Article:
McKinsey CFO Pulse Survey: Financial leaders’ priorities have shifted
This article is written by Andy Campbell, FinancialForce Global Solution Evangelist. Andy is laser-focused on helping customers leverage cloud-based technology to react faster, run smarter, and grow through disruption. Get his insights here on the shifting priorities of CFOs as highlighted in a recent McKinsey & Company survey.
McKinsey & Company, one of the world’s leading management consultancy firms, has recently published a survey highlighting how Chief Financial Officers’ (CFOs) priorities have changed in the past year. Titled Into the storm: CFOs pivot to managing financial headwinds, the study reveals that CFOs have been shifting their priorities amidst global economic uncertainty, and doing so in an interesting way.
The survey revealed that the priorities for CFOs and other financial leaders have changed significantly over time. In previous years the key areas of focus were Performance Management (55% of respondents) and Strategic Leadership (51%) however both of these priorities have reduced to about 30% in the past year. In response, there has been a big shift with the subject of Pricing now assuming the top slot. In previous years this area hardly registered at all, being a priority for less than 10% of respondents. However, in 2022 this increased dramatically and was now the most important area with over 40% of CFOs spending time on pricing the company’s products and services in 2022.
There are two major takeaways from this survey. First, the fact that financial leaders are now actively involved in pricing is fascinating. Historically, this is an activity where CFOs had little interest, however finance leaders spent more time on the pricing of products and services during the last 12 months than any other activity. The reason behind this transition is probably explained by the difficult economic environment that we are currently experiencing and the need for most companies to ‘pivot to profitability’. Winning new business and increasing revenues is obviously beneficial, but it is critical that the won business is actually profitable. It is vital that the amount that you charge accurately reflects the cost of both successfully winning and then delivering/servicing this work. Only then can you ensure that your profitability and margin targets can be achieved.
For example, if a services business is producing an estimate for a client they obviously need to ensure that the scope of work is correct and the proposal is offered at a competitive price point. However, it is important that the correct resource is used to deliver the project, and at the right billable rate otherwise target margins may be missed. Similarly, the impact of offering discounts needs to be correctly calculated, and the cost of expenses accurately applied. And it goes without saying that once the contract has been won and a contract is being serviced, then the real cost to serve the customer is being taken into consideration to ensure that margins do not erode. Leading service companies will evaluate the actual lifetime value realised from a specific customer and take this into account when qualifying whether to bid for new work or not. They will use this to revise pricing strategies to ensure that margins targets are achieved, or to opt-out from the opportunity. In a tight economic climate, it is understandable that CFOs want to have good visibility into the impact of pricing.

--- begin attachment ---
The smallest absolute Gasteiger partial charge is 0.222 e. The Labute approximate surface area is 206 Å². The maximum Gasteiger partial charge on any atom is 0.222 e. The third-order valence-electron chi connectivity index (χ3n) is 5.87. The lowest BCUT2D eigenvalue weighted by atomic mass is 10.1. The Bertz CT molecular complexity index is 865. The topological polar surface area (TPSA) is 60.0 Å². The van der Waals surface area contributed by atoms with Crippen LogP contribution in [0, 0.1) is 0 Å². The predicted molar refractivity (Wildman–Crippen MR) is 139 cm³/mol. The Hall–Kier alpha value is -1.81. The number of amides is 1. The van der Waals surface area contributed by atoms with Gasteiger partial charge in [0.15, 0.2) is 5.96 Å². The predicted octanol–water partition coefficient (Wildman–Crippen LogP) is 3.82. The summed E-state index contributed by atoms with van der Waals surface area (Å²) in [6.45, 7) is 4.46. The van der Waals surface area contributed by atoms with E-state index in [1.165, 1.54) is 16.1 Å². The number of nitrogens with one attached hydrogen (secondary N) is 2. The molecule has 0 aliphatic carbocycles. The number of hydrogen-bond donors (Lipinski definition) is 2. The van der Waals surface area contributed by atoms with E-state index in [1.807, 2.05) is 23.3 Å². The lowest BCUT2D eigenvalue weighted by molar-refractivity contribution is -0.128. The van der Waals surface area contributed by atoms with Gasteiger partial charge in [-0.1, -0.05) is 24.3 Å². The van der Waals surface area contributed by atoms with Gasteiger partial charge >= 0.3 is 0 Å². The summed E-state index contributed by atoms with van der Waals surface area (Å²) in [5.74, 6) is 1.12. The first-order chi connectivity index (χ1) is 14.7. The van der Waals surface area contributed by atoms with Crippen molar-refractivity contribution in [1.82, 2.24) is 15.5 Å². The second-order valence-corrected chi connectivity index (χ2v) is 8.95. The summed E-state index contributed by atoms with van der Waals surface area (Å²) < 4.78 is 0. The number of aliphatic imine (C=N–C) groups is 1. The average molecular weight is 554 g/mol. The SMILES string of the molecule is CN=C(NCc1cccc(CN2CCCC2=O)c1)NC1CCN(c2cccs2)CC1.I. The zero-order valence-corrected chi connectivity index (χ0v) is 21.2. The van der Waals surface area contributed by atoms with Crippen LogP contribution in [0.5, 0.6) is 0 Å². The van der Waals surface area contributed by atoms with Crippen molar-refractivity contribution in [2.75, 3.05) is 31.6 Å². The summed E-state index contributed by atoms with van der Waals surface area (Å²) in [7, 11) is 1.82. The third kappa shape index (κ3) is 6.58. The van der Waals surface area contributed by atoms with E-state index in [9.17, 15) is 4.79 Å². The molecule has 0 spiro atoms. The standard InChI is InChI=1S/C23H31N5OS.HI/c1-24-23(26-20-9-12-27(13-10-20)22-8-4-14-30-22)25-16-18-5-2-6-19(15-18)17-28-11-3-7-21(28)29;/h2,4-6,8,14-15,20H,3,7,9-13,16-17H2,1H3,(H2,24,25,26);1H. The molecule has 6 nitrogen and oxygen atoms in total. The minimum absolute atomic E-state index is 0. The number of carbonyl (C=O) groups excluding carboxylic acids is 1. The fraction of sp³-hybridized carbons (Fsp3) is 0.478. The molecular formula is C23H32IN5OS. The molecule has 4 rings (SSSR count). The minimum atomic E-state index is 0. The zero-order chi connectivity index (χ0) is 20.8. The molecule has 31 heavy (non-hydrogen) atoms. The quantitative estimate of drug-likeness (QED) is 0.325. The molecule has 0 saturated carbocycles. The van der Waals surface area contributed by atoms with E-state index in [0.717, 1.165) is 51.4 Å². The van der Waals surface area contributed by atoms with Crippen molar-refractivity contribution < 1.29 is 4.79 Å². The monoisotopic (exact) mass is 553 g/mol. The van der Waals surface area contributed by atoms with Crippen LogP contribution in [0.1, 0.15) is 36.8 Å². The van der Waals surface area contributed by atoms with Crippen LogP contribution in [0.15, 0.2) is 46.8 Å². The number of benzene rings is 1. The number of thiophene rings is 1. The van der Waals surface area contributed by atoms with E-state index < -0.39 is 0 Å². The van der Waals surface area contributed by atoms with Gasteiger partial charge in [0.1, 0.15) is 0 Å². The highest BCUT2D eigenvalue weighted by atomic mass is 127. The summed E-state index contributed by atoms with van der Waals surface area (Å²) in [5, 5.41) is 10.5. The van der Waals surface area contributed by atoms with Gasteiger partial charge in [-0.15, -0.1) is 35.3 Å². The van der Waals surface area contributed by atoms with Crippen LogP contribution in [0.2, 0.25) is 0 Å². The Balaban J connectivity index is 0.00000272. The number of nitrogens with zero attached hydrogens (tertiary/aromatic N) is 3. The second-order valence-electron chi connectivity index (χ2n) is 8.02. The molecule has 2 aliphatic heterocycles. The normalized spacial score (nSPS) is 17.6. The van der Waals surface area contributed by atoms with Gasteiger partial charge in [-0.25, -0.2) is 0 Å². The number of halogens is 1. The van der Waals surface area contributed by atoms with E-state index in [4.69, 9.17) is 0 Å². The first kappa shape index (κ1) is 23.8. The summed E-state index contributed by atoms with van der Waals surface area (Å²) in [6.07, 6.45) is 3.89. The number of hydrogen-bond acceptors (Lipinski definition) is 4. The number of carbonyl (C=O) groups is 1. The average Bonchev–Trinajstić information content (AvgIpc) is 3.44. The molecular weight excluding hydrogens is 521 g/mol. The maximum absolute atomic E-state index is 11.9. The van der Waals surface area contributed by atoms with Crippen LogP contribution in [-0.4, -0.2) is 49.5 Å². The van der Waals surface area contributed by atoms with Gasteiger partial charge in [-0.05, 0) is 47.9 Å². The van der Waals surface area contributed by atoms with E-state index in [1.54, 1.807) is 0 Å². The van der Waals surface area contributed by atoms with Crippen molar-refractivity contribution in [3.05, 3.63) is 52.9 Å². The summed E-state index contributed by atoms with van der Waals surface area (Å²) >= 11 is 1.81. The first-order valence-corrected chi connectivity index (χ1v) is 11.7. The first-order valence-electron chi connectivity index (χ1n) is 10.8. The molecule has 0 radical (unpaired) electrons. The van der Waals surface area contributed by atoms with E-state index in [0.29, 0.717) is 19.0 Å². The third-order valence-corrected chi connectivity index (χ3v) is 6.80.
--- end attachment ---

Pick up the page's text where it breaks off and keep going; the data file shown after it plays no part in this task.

Secondly, this change in emphasis has seen a move away from performance management and strategic leadership, which are no longer the biggest areas of focus for financial leaders. As part of the ‘pivot to profit’, CFOs are increasingly thinking about the short-term, as they are looking at the immediate requirements in terms of cash. Less time is being spent on longer-term activities such as strategic leadership and value, and more on tactical initiatives, such as ensuring good cashflow forecasting. To achieve this, businesses need to balance revenue forecasts from multiple diverse revenue streams (including managed services and subscriptions), to accurately predict income, and have good visibility and tight control over costs. Financial leaders need to implement seamless processes which will reduce revenue leakage and provide a common source of data for the business.
If you’re a CFO struggling with headwinds in your industry or professional services organization, here are two concrete steps you can take now to not only weather the storm but come out stronger on the other side:
- Thoroughly review your services estimating process. Are you able to provide service estimates quickly and efficiently that are also competitive and profitable?
- Establish how quickly you can automatically generate an accurate cashflow forecast for the whole business. If you can’t produce one easily, every day, then your visibility into the financial performance of the business will be compromised.